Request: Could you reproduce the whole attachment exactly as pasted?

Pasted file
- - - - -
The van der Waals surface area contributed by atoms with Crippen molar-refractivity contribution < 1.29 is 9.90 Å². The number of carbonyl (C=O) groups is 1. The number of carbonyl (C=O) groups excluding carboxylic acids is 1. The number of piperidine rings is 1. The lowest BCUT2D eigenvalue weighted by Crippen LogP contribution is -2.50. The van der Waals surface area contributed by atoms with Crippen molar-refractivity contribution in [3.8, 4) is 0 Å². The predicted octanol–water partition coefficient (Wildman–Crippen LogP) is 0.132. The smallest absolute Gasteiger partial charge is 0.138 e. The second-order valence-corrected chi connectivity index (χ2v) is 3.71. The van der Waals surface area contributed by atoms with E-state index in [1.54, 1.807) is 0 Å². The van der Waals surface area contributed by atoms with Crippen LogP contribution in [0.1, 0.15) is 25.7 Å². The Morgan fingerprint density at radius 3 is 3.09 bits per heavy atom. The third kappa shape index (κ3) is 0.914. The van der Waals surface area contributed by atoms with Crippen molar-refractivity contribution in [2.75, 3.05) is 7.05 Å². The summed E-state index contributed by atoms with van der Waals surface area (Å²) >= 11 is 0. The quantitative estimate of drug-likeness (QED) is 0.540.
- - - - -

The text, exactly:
The van der Waals surface area contributed by atoms with Crippen molar-refractivity contribution < 1.29 is 9.90 Å². The number of carbonyl (C=O) groups is 1. The number of carbonyl (C=O) groups excluding carboxylic acids is 1. The number of piperidine rings is 1. The lowest BCUT2D eigenvalue weighted by Crippen LogP contribution is -2.50. The van der Waals surface area contributed by atoms with Crippen molar-refractivity contribution in [3.8, 4) is 0 Å². The predicted octanol–water partition coefficient (Wildman–Crippen LogP) is 0.132. The smallest absolute Gasteiger partial charge is 0.138 e. The second-order valence-corrected chi connectivity index (χ2v) is 3.71. The van der Waals surface area contributed by atoms with E-state index in [1.54, 1.807) is 0 Å². The van der Waals surface area contributed by atoms with Crippen LogP contribution in [0.1, 0.15) is 25.7 Å². The Morgan fingerprint density at radius 3 is 3.09 bits per heavy atom. The third kappa shape index (κ3) is 0.914. The van der Waals surface area contributed by atoms with Crippen molar-refractivity contribution in [2.75, 3.05) is 7.05 Å². The summed E-state index contributed by atoms with van der Waals surface area (Å²) >= 11 is 0. The quantitative estimate of drug-likeness (QED) is 0.540.